Radiant heat has been used in homes for quite a while, and the reasons are easy to understand. According to GreenBuilder.com, “The water in a hydronic radiant floor system has the capacity to transport energy 3,500 times greater than air, so it can heat (and even cool) using less energy than a forced-air system.” Because of this efficiency, comfort levels can be achieved with lower thermostat settings and at a lower cost.

Radiant heat is generally set up in zones, so that high use areas, such as baths, kitchen and family rooms can receive more heating, while areas with less use such as dining rooms or guest rooms can be kept at a lower setting.

Uponor has developed a system that makes installation of radiant heating simple. Their Fast Trak™ uses an interlocking grid of panels that snap easily together. Installers lay down the panels then remove the adhesive film to secure these panels in place. Then flexible plastic PEX tubing is laid in a pattern, snapping into place on the grid in a continuous loop without any glue required. The system is bled and energized zone by zone to ensure a well-pressurized loop with no air bubbles. The over pour of concrete is then completed over the grid and PEX tubing. Uponor markets Radiant Ready 30E™, a small pump and boiler unit to heat the water directly, best used in smaller applications or retrofits.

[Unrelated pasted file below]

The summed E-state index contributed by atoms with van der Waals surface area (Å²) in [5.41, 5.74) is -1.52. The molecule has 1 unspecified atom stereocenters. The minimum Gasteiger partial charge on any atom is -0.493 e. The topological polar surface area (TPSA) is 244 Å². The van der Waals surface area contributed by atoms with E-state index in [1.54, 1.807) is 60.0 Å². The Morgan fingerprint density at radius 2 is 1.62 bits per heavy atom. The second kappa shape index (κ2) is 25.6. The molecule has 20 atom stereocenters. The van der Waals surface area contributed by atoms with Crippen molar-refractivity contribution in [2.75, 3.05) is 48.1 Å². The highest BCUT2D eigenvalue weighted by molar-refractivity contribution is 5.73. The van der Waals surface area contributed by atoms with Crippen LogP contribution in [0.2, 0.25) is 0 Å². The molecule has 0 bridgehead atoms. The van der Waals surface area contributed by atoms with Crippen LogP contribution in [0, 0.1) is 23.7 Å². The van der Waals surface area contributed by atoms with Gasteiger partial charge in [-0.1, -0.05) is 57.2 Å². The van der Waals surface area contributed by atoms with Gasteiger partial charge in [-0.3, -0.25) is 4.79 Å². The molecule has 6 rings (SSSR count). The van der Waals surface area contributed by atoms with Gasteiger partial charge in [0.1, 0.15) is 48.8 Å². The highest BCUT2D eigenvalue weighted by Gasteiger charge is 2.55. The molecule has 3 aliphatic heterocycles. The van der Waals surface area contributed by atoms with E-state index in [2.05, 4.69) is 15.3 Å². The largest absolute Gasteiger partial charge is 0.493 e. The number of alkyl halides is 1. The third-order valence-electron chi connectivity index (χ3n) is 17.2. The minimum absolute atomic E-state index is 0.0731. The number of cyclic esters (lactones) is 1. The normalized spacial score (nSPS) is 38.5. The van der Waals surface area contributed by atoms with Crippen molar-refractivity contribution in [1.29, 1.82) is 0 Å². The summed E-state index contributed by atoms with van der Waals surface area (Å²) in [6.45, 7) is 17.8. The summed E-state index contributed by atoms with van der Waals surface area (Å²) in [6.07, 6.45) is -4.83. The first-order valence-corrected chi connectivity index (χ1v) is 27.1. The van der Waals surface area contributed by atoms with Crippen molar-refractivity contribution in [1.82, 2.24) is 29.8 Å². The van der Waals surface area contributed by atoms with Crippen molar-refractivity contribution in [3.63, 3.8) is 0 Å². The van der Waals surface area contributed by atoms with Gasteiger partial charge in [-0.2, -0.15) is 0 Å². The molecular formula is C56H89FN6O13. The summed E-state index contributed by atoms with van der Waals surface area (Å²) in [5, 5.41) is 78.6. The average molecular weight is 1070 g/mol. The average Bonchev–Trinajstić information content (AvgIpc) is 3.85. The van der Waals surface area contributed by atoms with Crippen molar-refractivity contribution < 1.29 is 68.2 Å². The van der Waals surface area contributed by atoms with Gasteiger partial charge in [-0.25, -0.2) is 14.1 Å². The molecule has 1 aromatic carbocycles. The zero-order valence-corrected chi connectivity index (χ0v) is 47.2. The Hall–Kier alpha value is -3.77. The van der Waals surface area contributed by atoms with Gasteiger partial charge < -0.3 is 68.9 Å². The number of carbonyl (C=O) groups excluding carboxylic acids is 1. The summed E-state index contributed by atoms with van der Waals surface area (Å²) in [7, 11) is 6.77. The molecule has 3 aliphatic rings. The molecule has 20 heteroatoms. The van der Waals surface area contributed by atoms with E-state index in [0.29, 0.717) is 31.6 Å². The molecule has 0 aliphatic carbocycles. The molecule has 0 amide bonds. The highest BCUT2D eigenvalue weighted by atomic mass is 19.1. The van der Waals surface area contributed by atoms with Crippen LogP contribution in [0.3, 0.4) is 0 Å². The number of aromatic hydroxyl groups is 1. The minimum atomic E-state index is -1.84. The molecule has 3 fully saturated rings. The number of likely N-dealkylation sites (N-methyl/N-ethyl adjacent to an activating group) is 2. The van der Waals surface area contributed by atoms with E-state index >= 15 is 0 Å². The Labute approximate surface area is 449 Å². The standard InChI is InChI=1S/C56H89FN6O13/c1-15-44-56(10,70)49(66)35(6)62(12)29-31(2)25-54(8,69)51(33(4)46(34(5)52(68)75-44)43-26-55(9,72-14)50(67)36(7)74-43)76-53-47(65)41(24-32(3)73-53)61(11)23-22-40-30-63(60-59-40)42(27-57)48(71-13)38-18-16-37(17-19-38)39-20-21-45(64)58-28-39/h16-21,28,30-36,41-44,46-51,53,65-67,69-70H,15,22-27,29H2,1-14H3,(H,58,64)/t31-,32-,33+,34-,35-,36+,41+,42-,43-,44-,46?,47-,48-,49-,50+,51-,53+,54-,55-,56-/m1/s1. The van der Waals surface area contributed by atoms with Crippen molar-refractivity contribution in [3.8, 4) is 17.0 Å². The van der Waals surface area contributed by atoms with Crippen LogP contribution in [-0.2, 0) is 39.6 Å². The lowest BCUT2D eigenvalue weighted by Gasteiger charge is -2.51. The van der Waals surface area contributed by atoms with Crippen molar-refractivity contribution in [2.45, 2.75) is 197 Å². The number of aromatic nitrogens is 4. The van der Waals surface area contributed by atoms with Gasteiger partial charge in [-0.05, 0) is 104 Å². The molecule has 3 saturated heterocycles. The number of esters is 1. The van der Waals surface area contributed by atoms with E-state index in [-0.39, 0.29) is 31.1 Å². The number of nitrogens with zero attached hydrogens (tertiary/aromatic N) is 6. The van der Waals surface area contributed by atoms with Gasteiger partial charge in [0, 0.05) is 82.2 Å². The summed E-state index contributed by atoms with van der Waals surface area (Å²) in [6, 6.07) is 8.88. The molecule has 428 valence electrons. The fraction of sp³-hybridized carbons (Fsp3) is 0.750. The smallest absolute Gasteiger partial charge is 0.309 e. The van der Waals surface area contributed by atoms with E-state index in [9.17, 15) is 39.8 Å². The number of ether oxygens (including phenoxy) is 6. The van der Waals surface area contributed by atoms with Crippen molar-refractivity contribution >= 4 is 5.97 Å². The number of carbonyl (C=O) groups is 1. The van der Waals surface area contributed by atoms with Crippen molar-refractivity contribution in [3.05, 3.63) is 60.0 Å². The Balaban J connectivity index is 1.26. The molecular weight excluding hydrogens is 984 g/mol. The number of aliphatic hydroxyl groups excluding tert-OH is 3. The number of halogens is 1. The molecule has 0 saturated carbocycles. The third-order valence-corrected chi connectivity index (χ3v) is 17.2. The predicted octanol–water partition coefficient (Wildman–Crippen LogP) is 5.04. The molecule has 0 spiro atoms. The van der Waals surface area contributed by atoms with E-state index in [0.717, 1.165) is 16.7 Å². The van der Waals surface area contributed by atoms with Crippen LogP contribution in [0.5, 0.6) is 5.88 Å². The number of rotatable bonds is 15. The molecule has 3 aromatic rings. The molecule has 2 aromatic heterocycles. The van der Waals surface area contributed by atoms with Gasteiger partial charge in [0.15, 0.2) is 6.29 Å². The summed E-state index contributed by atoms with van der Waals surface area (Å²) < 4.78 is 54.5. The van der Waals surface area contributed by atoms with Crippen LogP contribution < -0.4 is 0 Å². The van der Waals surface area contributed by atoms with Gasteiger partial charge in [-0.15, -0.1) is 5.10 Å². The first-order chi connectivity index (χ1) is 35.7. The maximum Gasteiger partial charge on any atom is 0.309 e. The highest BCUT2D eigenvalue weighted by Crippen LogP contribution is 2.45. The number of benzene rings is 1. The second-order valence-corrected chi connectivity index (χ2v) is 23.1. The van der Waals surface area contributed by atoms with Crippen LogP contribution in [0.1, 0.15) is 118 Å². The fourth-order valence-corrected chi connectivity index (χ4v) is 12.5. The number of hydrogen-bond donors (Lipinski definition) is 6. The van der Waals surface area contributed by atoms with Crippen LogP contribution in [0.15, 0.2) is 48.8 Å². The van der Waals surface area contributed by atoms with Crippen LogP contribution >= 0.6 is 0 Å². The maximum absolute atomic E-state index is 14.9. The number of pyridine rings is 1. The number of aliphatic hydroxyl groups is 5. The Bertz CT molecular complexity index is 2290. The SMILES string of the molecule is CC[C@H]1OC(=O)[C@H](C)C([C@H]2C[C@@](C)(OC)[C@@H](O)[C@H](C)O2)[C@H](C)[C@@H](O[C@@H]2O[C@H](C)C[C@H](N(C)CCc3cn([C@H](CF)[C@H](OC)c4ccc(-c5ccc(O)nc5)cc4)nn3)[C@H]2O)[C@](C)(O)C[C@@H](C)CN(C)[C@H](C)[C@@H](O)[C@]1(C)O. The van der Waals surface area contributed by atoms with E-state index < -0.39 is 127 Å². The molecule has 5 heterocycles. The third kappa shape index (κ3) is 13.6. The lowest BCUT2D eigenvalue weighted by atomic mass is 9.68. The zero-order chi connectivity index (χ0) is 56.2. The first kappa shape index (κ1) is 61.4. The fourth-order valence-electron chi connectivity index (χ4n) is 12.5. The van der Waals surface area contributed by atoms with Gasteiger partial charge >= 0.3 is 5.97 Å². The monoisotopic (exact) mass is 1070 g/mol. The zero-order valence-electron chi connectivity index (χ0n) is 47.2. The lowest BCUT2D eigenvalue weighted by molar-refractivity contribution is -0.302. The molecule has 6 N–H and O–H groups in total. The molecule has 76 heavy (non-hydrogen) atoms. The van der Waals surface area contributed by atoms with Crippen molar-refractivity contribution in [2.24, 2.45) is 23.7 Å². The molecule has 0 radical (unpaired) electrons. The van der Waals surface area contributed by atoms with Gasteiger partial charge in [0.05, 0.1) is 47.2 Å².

For whole home applications, a larger boiler system is recommended. One company, Daikin Atherma offers a air source heat pump that can not only heat household hot water, but can heat and cool a home in a highly energy efficient process. The company offers two types of systems, each involving an exterior compressor and interior units to distribute the water among the heating systems, hot water tank and heat/cool convector fans. Another interesting feature of Daikin’s Heat Pump is the ability to integrate with solar collectors to reduce the draw on electricity and increase efficiency.

Radiant heat has its fans, however, some users find reaching a balance in temperature in certain rooms may be challenging at first. It’s essential to have a plumbing and heating contractor who understands the dynamic nature of radiant heat and is able to design a system that meets the homeowners’ specific lifestyle.